Last edited by Dave Humphries; 14th June 2012 at 10:24 PM. Reason: fixed broken img tag
For some reason, the subject isn't jumping out and grabbing me, not sure if it is a lack of Local Contrast Enhancement, or just under sharpened on subject compared to background.
You might want to do something with the (iso4000) noise if applying 'more' sharpening to the background though.
The second in particular, being less busy and with simpler composition should 'work' better than it does with the nice sunlit water drops and clear difference of focal plane between subject and background.
Were they shot RAW?
btw, I fixed the broken img tag in your first post and got rid of the now unnecessary second post
Thanks for the comments Dave, I know what your saying and struggled with this myself. I have been trying to get a good shot of this flower for some time but want to do it outdoors and natural. This means the background can be distracting. To use a bigger aperture however also means not getting the detail so Im going to have to keep experimenting. The light in this case was very soft which may have something to do with the lack of sharpness. I am tempted to take some black felt out bush with me and set up a back ground to see if I can get what Im after.
Hi Wayne, This is an excellent image with a lot of potential!
By the same time, this is also one of those extremely busy subjects that are difficult to capture well. My feeling is that you will need to get better separation between the subject and the background.
One approach is to minimize or eliminate whatever is in soft focus and leave the subject sharp and the background blurred with very little 'half in focus' middle ground. If more separation is needed, then you can turn to reducing the background contrast and/or going for a complementary colour tone in the background.
For example, the first one has better colour tone differences but the half-in-focus elements confuse the line between subject and background.
In the second one, the focus differentiation is better but the identical colour tone in the background dulls the subject impact, particularly on the right side of the image.
Is it possible to get the second subject with a primarily soft green background that complements the sharp green part of the subject? If you can't get the elements to line up in-camera, you might need to get two shots; one of the subject in sharp focus and another of the background blurred and combine them in post processing.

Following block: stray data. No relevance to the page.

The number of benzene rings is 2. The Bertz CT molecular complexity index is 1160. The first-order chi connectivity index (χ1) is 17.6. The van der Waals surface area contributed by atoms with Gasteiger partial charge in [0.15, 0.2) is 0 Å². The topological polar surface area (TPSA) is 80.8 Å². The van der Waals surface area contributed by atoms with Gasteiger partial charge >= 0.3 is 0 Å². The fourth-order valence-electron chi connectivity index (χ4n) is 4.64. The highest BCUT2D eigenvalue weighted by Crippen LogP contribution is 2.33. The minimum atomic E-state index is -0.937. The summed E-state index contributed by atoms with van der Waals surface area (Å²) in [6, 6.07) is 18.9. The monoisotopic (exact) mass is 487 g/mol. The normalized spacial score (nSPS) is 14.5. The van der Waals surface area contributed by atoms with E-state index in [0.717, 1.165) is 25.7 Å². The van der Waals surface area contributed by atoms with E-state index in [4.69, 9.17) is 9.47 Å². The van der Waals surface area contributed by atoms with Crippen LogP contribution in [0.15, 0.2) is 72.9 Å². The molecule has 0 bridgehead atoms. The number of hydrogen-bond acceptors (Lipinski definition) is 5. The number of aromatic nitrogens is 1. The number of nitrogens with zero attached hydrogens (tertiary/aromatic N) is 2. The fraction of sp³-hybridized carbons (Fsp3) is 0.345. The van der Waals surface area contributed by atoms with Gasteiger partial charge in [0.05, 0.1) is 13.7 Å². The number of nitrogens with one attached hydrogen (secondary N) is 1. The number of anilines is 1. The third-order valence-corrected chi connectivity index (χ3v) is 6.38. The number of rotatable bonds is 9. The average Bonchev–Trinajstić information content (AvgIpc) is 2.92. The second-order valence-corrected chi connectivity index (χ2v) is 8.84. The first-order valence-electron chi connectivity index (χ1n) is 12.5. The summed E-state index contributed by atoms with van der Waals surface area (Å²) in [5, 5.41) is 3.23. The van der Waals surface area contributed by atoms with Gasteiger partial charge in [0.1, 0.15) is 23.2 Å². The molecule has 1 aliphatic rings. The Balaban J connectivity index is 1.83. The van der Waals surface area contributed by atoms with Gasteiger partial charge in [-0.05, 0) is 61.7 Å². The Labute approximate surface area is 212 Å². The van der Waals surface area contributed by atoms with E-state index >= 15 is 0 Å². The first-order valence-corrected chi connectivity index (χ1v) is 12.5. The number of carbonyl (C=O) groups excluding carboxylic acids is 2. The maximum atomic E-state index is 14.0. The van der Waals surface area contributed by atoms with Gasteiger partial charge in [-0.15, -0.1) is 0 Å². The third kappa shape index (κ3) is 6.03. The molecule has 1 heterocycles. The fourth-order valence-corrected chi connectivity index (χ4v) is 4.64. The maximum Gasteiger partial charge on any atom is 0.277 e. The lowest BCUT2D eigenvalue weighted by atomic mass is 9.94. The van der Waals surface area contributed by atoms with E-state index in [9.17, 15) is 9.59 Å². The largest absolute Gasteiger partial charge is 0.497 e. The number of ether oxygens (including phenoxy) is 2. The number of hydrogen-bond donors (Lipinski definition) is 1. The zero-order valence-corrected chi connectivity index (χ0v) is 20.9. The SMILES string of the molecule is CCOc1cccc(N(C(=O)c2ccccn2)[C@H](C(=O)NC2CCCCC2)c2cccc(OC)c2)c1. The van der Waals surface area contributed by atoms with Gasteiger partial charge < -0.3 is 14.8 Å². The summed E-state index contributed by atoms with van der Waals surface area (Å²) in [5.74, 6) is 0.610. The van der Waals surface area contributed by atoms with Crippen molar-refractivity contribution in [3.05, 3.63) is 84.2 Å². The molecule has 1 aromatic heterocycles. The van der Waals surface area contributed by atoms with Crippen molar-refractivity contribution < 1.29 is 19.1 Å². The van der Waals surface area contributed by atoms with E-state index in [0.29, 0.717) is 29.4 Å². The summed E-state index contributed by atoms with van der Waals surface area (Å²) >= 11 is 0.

Hope this helps!
One “trick” I know of for macro backgrounds is to make a large print of some out of focus foliage.
Mount it to a piece of foam core and there you go.
Saves a lot of time in post.
Frank and Terry, very helpful thank you both. This is an ongoing challenge to me as I have been very keen for a long time to nail this flower and this opportunity with the soft light, dew and no wind is as good as it gets, but in retrospect and with all the feedback it is the back ground and point of focus which has been the downfall of these shots. Like Frank says it is very busy also. I have posted another shot from the same shoot which has less going on and a clearer back ground, let me know if this is better or any feedback, particularly on the focus.
Yes this solves a lot of the problems, but needs at least one stop less exposure to prevent the red channel blowing.
then it just needs a decent sharpen after the downsize to make it pop on the web drops.
One suggestioon might be to flip it horizontally, I have a feeling it'll look better that way round (to us, if not you, because it'll seem 'wrong' )
I too think this is a good shot with a lot of potential, It is indeed a beautiful subject.
Looking at your second image, a couple of things strike me immediately, the shallow dof while separating the subject from the background a little, has caused the further parts of the flower to blend more into an over bright background. It makes the subject hard to pick out. Would it be an idea to increase the dof a little and do what is possible to darken the background considerably? selection would be tedious but not impossible!
Your last shot,
Very good idea!One suggestioon might be to flip it horizontally, I have a feeling it'll look better that way round
A little too bright perhaps...., but background separation is great !
I do like that picture but the background does spoil it. If I did have the skill to fix it I probably wouldnt have the patience but I do agree and would love someone to do it for me. If the picture was taken a 100 ISO instead of 4000 it would be worth having a go.
You know noise reduction software is very very effective these days, and noise is less apparent in images that aren't too big.
How about putting a sheet of something behind the stem next time. Total background separation and if you wanted to put in an appropriate back drop PP, selection would be a lot easier especially if your lucky enough to have CS5.
Just an idea!
Keep it up!
As a learner I sometimes use telephoto to get what I want. I have a Fuji HS20 and took this today at x30 because it was impossible to get any nearer.
The second is another technique I use, a piece of card held behind. I had to crop my thumb out of this otherwise the photos are untouched.